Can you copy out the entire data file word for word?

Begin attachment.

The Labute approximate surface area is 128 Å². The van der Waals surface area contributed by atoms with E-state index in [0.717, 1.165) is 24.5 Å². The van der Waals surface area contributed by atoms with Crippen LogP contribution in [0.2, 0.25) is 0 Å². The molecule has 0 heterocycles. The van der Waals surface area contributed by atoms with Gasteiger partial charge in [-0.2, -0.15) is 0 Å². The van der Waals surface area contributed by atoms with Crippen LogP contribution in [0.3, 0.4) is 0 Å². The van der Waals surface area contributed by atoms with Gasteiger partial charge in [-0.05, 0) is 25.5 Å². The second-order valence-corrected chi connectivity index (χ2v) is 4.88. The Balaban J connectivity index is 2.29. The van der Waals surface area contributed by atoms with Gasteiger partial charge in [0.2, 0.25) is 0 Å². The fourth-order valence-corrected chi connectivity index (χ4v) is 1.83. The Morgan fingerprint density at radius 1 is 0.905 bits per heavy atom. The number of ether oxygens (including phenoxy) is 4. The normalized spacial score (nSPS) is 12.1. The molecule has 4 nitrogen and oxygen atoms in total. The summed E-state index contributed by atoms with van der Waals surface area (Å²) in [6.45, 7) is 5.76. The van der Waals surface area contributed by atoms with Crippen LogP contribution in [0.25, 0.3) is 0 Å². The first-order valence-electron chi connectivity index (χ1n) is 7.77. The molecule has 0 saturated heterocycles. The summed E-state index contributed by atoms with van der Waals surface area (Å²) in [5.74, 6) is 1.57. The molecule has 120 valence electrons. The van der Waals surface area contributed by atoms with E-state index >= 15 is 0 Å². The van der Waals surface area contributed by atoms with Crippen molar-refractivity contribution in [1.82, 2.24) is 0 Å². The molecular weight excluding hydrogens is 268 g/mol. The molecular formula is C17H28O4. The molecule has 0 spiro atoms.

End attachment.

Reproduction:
The Labute approximate surface area is 128 Å². The van der Waals surface area contributed by atoms with E-state index in [0.717, 1.165) is 24.5 Å². The van der Waals surface area contributed by atoms with Crippen LogP contribution in [0.2, 0.25) is 0 Å². The molecule has 0 heterocycles. The van der Waals surface area contributed by atoms with Gasteiger partial charge in [-0.2, -0.15) is 0 Å². The van der Waals surface area contributed by atoms with Crippen LogP contribution in [0.3, 0.4) is 0 Å². The van der Waals surface area contributed by atoms with Gasteiger partial charge in [-0.05, 0) is 25.5 Å². The second-order valence-corrected chi connectivity index (χ2v) is 4.88. The Balaban J connectivity index is 2.29. The van der Waals surface area contributed by atoms with Gasteiger partial charge in [0.2, 0.25) is 0 Å². The fourth-order valence-corrected chi connectivity index (χ4v) is 1.83. The Morgan fingerprint density at radius 1 is 0.905 bits per heavy atom. The number of ether oxygens (including phenoxy) is 4. The normalized spacial score (nSPS) is 12.1. The molecule has 4 nitrogen and oxygen atoms in total. The summed E-state index contributed by atoms with van der Waals surface area (Å²) in [6.45, 7) is 5.76. The van der Waals surface area contributed by atoms with Crippen LogP contribution in [0.25, 0.3) is 0 Å². The first-order valence-electron chi connectivity index (χ1n) is 7.77. The molecule has 0 saturated heterocycles. The summed E-state index contributed by atoms with van der Waals surface area (Å²) in [5.74, 6) is 1.57. The molecule has 120 valence electrons. The van der Waals surface area contributed by atoms with E-state index >= 15 is 0 Å². The van der Waals surface area contributed by atoms with Crippen molar-refractivity contribution in [1.82, 2.24) is 0 Å². The molecular weight excluding hydrogens is 268 g/mol. The molecular formula is C17H28O4. The molecule has 0 spiro atoms.